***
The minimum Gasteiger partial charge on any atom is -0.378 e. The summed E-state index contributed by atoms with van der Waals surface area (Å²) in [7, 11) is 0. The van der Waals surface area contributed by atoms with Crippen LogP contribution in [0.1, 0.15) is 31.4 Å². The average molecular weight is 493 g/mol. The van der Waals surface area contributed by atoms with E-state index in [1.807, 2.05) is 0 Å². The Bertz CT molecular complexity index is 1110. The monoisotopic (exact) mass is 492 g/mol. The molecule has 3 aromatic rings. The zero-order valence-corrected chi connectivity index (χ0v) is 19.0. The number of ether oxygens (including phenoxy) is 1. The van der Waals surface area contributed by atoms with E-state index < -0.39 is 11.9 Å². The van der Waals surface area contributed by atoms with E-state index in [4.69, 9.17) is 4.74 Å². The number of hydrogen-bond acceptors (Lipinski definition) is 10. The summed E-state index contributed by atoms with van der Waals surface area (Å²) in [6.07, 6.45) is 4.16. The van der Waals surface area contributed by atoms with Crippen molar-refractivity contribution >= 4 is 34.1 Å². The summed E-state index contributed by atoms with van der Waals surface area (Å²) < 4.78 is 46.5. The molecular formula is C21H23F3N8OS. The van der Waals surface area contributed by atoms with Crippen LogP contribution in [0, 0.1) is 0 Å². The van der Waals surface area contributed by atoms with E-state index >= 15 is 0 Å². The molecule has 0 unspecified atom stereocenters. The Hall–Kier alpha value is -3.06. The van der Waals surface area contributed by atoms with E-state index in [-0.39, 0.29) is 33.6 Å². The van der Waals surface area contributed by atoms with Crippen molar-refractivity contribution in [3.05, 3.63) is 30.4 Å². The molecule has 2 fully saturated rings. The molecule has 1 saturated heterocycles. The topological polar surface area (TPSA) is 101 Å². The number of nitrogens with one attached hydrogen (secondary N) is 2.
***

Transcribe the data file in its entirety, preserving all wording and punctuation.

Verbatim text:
The minimum Gasteiger partial charge on any atom is -0.378 e. The summed E-state index contributed by atoms with van der Waals surface area (Å²) in [7, 11) is 0. The van der Waals surface area contributed by atoms with Crippen LogP contribution in [0.1, 0.15) is 31.4 Å². The average molecular weight is 493 g/mol. The van der Waals surface area contributed by atoms with E-state index in [1.807, 2.05) is 0 Å². The Bertz CT molecular complexity index is 1110. The monoisotopic (exact) mass is 492 g/mol. The molecule has 3 aromatic rings. The zero-order valence-corrected chi connectivity index (χ0v) is 19.0. The number of ether oxygens (including phenoxy) is 1. The van der Waals surface area contributed by atoms with E-state index < -0.39 is 11.9 Å². The van der Waals surface area contributed by atoms with E-state index in [4.69, 9.17) is 4.74 Å². The number of hydrogen-bond acceptors (Lipinski definition) is 10. The summed E-state index contributed by atoms with van der Waals surface area (Å²) in [6.07, 6.45) is 4.16. The van der Waals surface area contributed by atoms with Crippen molar-refractivity contribution >= 4 is 34.1 Å². The summed E-state index contributed by atoms with van der Waals surface area (Å²) < 4.78 is 46.5. The molecular formula is C21H23F3N8OS. The van der Waals surface area contributed by atoms with Crippen LogP contribution in [0, 0.1) is 0 Å². The van der Waals surface area contributed by atoms with E-state index >= 15 is 0 Å². The molecule has 0 unspecified atom stereocenters. The Hall–Kier alpha value is -3.06. The van der Waals surface area contributed by atoms with E-state index in [-0.39, 0.29) is 33.6 Å². The van der Waals surface area contributed by atoms with Crippen molar-refractivity contribution in [3.05, 3.63) is 30.4 Å². The molecule has 2 fully saturated rings. The molecule has 1 saturated heterocycles. The topological polar surface area (TPSA) is 101 Å². The number of nitrogens with one attached hydrogen (secondary N) is 2.